Edward Luciano was the first man to be tried. During his interrogation and grand jury hearing, he had testified that he had tried to slow down, but a defect in the train’s breaks had prevented him from stopping. Investigations of the tracks and the train had ruled that out. He lied. In spite of perjuring himself, the prosecution never brought it up. It remains a mystery to this day why the district attorney did not use this evidence to nail Luciano. Perhaps, deep inside, most people felt sorry for him, and did not hold him at fault for not being able to operate the train. Perhaps they heard about his daughter, who had died only a week ago, in the on-going Spanish Flu pandemic still taking a heavy toll on the city. Maybe they thought he had suffered enough. Or maybe the prosecution was just incompetent. After a long trial, Edward Luciano was found not guilty.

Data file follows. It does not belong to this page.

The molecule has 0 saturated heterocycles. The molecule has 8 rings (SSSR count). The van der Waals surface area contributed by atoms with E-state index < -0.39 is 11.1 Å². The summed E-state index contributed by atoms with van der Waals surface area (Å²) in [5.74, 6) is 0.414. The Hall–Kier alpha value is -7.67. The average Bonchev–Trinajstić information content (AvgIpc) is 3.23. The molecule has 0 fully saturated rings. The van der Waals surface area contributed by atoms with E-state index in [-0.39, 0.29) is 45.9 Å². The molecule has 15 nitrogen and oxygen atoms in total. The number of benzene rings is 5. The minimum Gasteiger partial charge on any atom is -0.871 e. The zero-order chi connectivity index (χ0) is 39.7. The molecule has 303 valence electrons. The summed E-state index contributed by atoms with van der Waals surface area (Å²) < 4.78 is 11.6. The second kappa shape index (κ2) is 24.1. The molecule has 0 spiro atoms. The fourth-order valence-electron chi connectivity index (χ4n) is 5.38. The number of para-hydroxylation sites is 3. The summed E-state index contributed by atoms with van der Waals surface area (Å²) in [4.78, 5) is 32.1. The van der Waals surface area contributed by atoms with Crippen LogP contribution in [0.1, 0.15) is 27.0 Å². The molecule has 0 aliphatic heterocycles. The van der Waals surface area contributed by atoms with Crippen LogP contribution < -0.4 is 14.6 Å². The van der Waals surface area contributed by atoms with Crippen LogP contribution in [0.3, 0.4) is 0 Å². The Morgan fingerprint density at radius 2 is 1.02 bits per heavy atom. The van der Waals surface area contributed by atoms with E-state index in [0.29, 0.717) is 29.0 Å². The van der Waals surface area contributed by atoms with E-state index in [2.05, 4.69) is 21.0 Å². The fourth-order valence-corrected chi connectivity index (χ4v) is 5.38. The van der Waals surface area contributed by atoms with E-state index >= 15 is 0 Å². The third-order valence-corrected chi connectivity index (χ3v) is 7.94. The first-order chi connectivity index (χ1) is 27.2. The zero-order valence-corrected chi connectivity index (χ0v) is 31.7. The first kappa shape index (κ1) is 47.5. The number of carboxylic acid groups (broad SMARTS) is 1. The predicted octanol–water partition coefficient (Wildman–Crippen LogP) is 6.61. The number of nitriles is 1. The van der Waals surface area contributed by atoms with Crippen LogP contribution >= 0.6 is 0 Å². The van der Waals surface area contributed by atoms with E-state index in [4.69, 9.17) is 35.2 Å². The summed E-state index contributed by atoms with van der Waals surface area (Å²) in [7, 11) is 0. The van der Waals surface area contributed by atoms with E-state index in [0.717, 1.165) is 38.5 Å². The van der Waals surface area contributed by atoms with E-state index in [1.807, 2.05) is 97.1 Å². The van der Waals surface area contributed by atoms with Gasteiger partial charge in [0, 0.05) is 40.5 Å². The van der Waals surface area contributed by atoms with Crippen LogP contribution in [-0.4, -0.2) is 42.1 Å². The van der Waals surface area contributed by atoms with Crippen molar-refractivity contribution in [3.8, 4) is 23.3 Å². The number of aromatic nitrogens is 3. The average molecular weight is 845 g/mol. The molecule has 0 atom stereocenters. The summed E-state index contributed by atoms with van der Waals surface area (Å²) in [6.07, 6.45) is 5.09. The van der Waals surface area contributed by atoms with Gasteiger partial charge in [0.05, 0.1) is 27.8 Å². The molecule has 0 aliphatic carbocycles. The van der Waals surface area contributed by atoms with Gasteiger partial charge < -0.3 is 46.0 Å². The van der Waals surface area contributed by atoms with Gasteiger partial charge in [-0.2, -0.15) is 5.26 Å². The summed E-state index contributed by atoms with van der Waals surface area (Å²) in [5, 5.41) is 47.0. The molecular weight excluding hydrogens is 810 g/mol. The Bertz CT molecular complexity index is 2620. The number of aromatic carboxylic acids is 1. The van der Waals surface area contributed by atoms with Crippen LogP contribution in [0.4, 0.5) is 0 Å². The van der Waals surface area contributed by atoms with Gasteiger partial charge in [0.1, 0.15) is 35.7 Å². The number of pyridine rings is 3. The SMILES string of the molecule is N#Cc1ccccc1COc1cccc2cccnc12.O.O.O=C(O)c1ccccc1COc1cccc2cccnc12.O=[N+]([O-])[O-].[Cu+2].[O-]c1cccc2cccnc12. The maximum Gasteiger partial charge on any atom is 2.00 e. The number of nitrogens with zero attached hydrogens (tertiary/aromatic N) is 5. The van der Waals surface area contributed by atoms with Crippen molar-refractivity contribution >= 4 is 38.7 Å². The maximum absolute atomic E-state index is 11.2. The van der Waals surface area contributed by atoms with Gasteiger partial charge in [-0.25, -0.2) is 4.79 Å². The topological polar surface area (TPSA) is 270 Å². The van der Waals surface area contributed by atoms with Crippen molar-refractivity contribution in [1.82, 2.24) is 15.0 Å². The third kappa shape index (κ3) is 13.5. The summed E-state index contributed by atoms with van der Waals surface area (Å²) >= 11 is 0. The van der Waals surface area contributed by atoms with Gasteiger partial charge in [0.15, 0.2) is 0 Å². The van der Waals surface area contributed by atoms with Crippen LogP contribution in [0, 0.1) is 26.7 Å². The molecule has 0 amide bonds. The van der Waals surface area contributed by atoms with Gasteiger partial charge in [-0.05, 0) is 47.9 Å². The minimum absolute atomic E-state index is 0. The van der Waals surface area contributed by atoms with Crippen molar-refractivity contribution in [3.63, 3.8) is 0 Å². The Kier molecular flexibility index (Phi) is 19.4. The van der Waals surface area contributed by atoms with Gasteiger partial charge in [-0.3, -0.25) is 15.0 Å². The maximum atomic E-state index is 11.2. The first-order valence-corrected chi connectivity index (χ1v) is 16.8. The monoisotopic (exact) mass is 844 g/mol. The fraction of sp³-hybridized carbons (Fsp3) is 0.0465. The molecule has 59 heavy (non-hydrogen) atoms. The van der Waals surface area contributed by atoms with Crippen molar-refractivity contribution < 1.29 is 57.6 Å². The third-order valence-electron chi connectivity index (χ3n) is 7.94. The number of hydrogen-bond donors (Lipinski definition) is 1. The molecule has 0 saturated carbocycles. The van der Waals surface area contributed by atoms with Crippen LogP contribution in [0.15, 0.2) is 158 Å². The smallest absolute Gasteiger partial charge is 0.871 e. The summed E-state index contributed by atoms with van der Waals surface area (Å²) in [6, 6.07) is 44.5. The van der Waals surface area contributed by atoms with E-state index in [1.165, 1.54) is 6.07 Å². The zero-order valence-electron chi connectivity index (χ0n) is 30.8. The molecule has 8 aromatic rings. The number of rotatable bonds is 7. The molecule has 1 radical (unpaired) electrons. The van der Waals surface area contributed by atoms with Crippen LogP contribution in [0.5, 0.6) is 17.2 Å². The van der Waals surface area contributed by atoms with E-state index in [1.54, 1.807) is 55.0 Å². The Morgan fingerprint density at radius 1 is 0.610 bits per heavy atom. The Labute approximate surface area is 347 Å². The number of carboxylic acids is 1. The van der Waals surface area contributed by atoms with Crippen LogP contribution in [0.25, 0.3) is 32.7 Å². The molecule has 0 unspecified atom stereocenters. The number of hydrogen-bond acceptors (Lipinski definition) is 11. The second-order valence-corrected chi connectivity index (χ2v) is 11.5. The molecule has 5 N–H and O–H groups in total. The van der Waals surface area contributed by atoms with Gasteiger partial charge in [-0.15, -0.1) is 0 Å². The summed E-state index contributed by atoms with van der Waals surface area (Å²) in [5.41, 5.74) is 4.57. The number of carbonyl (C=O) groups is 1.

The People certainly didn’t do any better with the other defendants. The second trial was for John J. Dempsey, the VP and superintendent of transportation. His trial ended in a hung jury, and was declared a mistrial. Next was Thomas F. Blewitt, Luciano’s supervisor. Acquitted. The fourth man to go on trial in Mineola was William S. Menden, the BRT chief engineer. The prosecution claimed that he should have installed a warning light far in advance of the hill and sharp turn into the tunnel, and was criminally negligent. The jury disagreed. Not guilty. The last two trials were for Colonel Williams, the president of the BRT, and John Hallock, the president of the NY Consolidated Railway, which ran the Brighton Line. Both cases were dismissed. No one was ever held criminally responsible for the accident.